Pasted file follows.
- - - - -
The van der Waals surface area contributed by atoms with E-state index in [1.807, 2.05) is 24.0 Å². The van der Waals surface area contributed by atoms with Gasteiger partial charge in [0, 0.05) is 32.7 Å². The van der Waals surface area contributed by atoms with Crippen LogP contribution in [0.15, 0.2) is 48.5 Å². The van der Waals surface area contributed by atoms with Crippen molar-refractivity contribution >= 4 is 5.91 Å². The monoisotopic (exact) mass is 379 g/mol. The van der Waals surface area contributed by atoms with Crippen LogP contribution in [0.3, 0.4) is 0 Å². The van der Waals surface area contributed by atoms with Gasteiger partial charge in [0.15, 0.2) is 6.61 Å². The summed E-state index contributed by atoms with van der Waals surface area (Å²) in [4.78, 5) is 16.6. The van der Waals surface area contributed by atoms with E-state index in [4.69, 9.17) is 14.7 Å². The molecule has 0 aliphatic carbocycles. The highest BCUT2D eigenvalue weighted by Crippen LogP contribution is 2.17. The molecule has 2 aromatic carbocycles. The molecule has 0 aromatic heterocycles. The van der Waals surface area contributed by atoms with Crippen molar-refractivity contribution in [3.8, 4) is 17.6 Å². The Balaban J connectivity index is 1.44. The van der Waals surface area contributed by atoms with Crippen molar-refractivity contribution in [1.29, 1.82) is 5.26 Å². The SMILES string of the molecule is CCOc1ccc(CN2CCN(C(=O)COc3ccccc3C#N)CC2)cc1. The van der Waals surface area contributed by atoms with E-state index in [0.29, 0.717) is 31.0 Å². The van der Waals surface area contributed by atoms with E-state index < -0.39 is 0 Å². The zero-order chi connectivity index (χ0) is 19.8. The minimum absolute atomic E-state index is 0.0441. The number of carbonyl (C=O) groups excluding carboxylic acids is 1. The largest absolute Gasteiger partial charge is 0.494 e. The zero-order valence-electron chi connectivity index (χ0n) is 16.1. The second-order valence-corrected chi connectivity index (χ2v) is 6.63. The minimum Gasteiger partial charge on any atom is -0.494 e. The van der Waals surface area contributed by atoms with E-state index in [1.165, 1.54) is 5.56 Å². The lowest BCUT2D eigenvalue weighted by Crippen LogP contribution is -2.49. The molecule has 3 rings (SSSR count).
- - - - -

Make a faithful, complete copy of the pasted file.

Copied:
The van der Waals surface area contributed by atoms with E-state index in [1.807, 2.05) is 24.0 Å². The van der Waals surface area contributed by atoms with Gasteiger partial charge in [0, 0.05) is 32.7 Å². The van der Waals surface area contributed by atoms with Crippen LogP contribution in [0.15, 0.2) is 48.5 Å². The van der Waals surface area contributed by atoms with Crippen molar-refractivity contribution >= 4 is 5.91 Å². The monoisotopic (exact) mass is 379 g/mol. The van der Waals surface area contributed by atoms with Crippen LogP contribution in [0.3, 0.4) is 0 Å². The van der Waals surface area contributed by atoms with Gasteiger partial charge in [0.15, 0.2) is 6.61 Å². The summed E-state index contributed by atoms with van der Waals surface area (Å²) in [4.78, 5) is 16.6. The van der Waals surface area contributed by atoms with E-state index in [4.69, 9.17) is 14.7 Å². The molecule has 0 aliphatic carbocycles. The highest BCUT2D eigenvalue weighted by Crippen LogP contribution is 2.17. The molecule has 2 aromatic carbocycles. The molecule has 0 aromatic heterocycles. The van der Waals surface area contributed by atoms with Crippen molar-refractivity contribution in [3.8, 4) is 17.6 Å². The Balaban J connectivity index is 1.44. The van der Waals surface area contributed by atoms with Crippen molar-refractivity contribution in [1.29, 1.82) is 5.26 Å². The SMILES string of the molecule is CCOc1ccc(CN2CCN(C(=O)COc3ccccc3C#N)CC2)cc1. The van der Waals surface area contributed by atoms with E-state index in [0.29, 0.717) is 31.0 Å². The van der Waals surface area contributed by atoms with E-state index < -0.39 is 0 Å². The zero-order chi connectivity index (χ0) is 19.8. The minimum absolute atomic E-state index is 0.0441. The number of carbonyl (C=O) groups excluding carboxylic acids is 1. The largest absolute Gasteiger partial charge is 0.494 e. The zero-order valence-electron chi connectivity index (χ0n) is 16.1. The second-order valence-corrected chi connectivity index (χ2v) is 6.63. The minimum Gasteiger partial charge on any atom is -0.494 e. The van der Waals surface area contributed by atoms with E-state index in [1.165, 1.54) is 5.56 Å². The lowest BCUT2D eigenvalue weighted by Crippen LogP contribution is -2.49. The molecule has 3 rings (SSSR count).